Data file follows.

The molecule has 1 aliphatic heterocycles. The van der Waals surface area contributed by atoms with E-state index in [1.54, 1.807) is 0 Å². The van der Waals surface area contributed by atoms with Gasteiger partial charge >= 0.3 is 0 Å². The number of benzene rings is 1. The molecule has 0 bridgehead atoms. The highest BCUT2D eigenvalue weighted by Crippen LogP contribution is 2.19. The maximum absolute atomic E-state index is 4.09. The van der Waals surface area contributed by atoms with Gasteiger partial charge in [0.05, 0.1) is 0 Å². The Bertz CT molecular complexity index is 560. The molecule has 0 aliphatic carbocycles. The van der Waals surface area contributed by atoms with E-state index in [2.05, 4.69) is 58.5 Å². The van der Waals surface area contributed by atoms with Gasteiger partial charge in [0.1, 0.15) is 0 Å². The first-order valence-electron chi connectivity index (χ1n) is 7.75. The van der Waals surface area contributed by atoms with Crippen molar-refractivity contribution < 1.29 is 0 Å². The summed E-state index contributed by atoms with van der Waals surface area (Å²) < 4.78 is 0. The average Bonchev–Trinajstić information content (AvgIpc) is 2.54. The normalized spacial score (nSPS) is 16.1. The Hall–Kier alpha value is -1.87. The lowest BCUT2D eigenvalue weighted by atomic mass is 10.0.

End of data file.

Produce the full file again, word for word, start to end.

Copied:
The molecule has 1 aliphatic heterocycles. The van der Waals surface area contributed by atoms with E-state index in [1.54, 1.807) is 0 Å². The van der Waals surface area contributed by atoms with Gasteiger partial charge >= 0.3 is 0 Å². The number of benzene rings is 1. The molecule has 0 bridgehead atoms. The highest BCUT2D eigenvalue weighted by Crippen LogP contribution is 2.19. The maximum absolute atomic E-state index is 4.09. The van der Waals surface area contributed by atoms with Gasteiger partial charge in [0.05, 0.1) is 0 Å². The Bertz CT molecular complexity index is 560. The molecule has 0 aliphatic carbocycles. The van der Waals surface area contributed by atoms with E-state index in [2.05, 4.69) is 58.5 Å². The van der Waals surface area contributed by atoms with Gasteiger partial charge in [0.1, 0.15) is 0 Å². The first-order valence-electron chi connectivity index (χ1n) is 7.75. The van der Waals surface area contributed by atoms with Crippen molar-refractivity contribution < 1.29 is 0 Å². The summed E-state index contributed by atoms with van der Waals surface area (Å²) < 4.78 is 0. The average Bonchev–Trinajstić information content (AvgIpc) is 2.54. The normalized spacial score (nSPS) is 16.1. The Hall–Kier alpha value is -1.87. The lowest BCUT2D eigenvalue weighted by atomic mass is 10.0.